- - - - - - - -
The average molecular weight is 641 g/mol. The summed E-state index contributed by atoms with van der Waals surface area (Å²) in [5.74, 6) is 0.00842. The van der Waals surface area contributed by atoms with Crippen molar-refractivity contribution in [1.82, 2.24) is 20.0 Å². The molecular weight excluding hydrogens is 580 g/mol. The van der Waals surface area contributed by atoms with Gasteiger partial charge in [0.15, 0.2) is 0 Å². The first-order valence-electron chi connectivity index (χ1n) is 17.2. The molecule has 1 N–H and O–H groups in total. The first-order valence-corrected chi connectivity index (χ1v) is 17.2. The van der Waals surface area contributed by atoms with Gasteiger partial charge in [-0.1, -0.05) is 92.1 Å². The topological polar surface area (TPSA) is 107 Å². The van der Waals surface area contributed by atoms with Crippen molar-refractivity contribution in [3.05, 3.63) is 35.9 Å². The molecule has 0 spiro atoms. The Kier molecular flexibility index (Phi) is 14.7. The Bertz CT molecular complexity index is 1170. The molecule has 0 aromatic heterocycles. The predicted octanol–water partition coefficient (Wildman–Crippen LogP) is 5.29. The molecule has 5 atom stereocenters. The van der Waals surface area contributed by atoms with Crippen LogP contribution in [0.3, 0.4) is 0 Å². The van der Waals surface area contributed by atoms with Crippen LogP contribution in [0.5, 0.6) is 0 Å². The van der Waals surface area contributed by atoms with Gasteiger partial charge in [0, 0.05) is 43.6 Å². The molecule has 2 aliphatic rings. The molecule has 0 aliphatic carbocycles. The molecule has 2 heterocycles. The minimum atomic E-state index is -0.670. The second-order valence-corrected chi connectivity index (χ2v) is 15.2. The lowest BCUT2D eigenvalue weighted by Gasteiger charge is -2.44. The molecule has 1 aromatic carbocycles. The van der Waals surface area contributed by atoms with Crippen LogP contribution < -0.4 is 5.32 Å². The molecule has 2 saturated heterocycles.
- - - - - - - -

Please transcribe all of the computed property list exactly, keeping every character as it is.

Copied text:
The average molecular weight is 641 g/mol. The summed E-state index contributed by atoms with van der Waals surface area (Å²) in [5.74, 6) is 0.00842. The van der Waals surface area contributed by atoms with Crippen molar-refractivity contribution in [1.82, 2.24) is 20.0 Å². The molecular weight excluding hydrogens is 580 g/mol. The van der Waals surface area contributed by atoms with Gasteiger partial charge in [0.15, 0.2) is 0 Å². The first-order valence-electron chi connectivity index (χ1n) is 17.2. The molecule has 1 N–H and O–H groups in total. The first-order valence-corrected chi connectivity index (χ1v) is 17.2. The van der Waals surface area contributed by atoms with Gasteiger partial charge in [-0.1, -0.05) is 92.1 Å². The topological polar surface area (TPSA) is 107 Å². The van der Waals surface area contributed by atoms with Crippen molar-refractivity contribution in [3.05, 3.63) is 35.9 Å². The molecule has 0 spiro atoms. The Kier molecular flexibility index (Phi) is 14.7. The Bertz CT molecular complexity index is 1170. The molecule has 0 aromatic heterocycles. The predicted octanol–water partition coefficient (Wildman–Crippen LogP) is 5.29. The molecule has 5 atom stereocenters. The van der Waals surface area contributed by atoms with Crippen LogP contribution in [0.3, 0.4) is 0 Å². The van der Waals surface area contributed by atoms with Crippen LogP contribution in [0.5, 0.6) is 0 Å². The van der Waals surface area contributed by atoms with Gasteiger partial charge in [0, 0.05) is 43.6 Å². The molecule has 2 aliphatic rings. The molecule has 0 aliphatic carbocycles. The molecule has 2 heterocycles. The minimum atomic E-state index is -0.670. The second-order valence-corrected chi connectivity index (χ2v) is 15.2. The lowest BCUT2D eigenvalue weighted by Gasteiger charge is -2.44. The molecule has 1 aromatic carbocycles. The van der Waals surface area contributed by atoms with Crippen LogP contribution < -0.4 is 5.32 Å². The molecule has 2 saturated heterocycles.